Spatial patterns of zooplankton distribution and abundance in relation to phytoplankton, fish catch and some water quality parameters at Shirati bay, lake victoria-Tanzania

Revania K Waya, Samwel M Limbu, Godfrey W Ngupula, Chacha J Mwita, Yunus D Mgaya


Spatial patterns and abundance of zooplankton in aquatic habitats are important determinants for production of fish species, invertebrates and availability of phytoplankton. Weekly monitoring for zooplankton abundance was conducted in Shirati Bay, Lake Victoria, to explore their spatial patterns in relation to phytoplankton, fish catch and some water quality parameters. The vertical distribution of zooplankton was generally higher close to the bottom as compared to surface waters of the lake. Zooplankton vertical distribution positively correlated with water transparency (r = 0.680, p = 0.011). The horizontal abundance of zooplankton was not significantly different amongst the three stations (p = 0.5143). While Copepoda was the dominant group in terms of composition, Rotifera had the highest diversity indices of all the zooplankton groups obtained. The abundance of nauplius larvae was significantly higher than that of the copepodites (p = 0.022). Nile perch, Lates niloticus dominated the total catches (47%) followed by Nile tilapia, Oreochromis niloticus (29%) and haplochromines (21%). The abundance of haplochromines and juvenile fishes correlated significantly with the abundance of zooplankton (r = 0.856, p = 0.002 and r = 0.58, p = 0.038, respectively). The current study revealed that zooplankton vertical distribution at Shirati Bay is mainly controlled by water transparency and predation by juvenile Nile perch, Nile tilapia and haplochromines.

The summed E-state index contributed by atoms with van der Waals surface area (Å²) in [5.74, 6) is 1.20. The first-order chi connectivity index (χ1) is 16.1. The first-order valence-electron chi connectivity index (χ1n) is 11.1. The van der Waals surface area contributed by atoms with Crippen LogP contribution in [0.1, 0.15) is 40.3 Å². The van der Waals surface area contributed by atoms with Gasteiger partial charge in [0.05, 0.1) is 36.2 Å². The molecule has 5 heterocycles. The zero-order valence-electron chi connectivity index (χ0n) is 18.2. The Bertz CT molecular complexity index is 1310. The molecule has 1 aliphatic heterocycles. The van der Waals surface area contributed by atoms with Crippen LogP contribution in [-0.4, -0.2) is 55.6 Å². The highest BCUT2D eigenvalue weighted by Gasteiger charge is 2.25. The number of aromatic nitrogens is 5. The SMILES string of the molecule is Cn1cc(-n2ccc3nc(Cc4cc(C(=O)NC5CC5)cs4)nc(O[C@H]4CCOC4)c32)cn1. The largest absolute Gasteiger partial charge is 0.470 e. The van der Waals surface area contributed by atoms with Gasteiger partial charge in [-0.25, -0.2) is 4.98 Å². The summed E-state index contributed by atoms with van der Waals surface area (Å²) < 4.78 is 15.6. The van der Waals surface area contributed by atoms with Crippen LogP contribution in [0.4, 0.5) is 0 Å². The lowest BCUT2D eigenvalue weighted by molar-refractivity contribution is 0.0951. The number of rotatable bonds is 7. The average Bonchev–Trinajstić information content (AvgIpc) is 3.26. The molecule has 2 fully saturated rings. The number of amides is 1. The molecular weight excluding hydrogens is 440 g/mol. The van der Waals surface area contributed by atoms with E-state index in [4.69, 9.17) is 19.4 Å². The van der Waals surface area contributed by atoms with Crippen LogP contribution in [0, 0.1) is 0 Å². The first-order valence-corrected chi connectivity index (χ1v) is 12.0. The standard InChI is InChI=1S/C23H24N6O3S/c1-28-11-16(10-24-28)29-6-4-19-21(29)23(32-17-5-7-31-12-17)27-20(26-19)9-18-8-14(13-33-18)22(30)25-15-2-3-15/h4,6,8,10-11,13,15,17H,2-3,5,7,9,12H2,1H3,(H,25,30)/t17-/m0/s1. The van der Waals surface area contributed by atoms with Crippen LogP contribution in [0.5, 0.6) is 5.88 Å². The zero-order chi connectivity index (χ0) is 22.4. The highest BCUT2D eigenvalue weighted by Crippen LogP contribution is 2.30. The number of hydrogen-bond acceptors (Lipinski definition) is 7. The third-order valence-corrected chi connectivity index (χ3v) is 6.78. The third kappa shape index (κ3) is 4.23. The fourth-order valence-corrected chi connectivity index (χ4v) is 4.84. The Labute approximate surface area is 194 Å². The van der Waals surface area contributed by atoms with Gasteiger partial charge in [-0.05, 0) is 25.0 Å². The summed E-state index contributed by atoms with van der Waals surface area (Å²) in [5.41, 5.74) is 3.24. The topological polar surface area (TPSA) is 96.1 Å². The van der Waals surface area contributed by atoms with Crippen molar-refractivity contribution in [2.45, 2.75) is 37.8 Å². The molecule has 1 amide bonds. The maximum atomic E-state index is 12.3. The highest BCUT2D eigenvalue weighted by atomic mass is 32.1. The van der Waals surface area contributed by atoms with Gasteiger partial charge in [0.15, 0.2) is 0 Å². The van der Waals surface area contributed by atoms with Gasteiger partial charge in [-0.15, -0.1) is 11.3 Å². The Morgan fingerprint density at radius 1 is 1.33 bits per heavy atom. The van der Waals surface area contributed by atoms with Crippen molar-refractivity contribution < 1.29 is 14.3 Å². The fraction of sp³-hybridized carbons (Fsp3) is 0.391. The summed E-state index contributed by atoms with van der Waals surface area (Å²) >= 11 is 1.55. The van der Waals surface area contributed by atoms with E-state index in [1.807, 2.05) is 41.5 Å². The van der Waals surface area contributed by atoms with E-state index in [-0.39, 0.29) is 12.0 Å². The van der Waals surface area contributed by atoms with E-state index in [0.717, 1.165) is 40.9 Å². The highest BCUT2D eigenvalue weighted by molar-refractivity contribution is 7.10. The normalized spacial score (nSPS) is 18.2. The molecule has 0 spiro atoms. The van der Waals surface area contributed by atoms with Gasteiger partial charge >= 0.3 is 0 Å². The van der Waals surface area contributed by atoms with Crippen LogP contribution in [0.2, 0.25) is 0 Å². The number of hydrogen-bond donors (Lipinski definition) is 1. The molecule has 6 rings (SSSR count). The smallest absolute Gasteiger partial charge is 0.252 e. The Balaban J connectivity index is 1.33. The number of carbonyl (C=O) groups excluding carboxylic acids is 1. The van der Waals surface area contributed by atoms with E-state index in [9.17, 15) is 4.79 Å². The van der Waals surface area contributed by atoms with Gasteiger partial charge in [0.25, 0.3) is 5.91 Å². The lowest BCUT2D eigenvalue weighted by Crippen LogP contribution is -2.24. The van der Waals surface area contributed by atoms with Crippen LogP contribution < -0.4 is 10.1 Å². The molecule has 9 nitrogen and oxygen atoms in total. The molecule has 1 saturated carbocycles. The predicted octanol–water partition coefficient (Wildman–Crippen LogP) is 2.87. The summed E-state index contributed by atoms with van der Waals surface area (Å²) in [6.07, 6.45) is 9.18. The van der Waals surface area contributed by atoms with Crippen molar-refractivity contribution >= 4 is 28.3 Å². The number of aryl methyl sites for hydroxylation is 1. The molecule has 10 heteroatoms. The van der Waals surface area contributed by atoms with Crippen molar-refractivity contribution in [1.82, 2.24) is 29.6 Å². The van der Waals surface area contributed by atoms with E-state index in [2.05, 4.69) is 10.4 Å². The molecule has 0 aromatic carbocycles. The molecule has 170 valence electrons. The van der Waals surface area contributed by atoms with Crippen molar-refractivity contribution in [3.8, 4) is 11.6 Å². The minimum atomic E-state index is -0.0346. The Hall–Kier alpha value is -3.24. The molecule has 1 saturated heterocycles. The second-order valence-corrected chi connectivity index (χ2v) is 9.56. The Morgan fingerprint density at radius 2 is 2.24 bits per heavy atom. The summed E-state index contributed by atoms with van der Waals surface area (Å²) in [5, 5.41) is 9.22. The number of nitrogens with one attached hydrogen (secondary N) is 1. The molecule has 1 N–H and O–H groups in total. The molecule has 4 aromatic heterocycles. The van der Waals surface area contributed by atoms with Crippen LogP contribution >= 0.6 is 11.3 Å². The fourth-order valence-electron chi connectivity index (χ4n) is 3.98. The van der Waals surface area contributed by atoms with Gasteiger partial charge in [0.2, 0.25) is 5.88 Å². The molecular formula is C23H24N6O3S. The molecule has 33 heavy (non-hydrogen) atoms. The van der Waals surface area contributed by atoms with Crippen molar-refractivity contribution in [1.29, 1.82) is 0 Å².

Keywords: chlorophyll-a; calanoid; cyclopoid; nauplius larvae; juvenile fish

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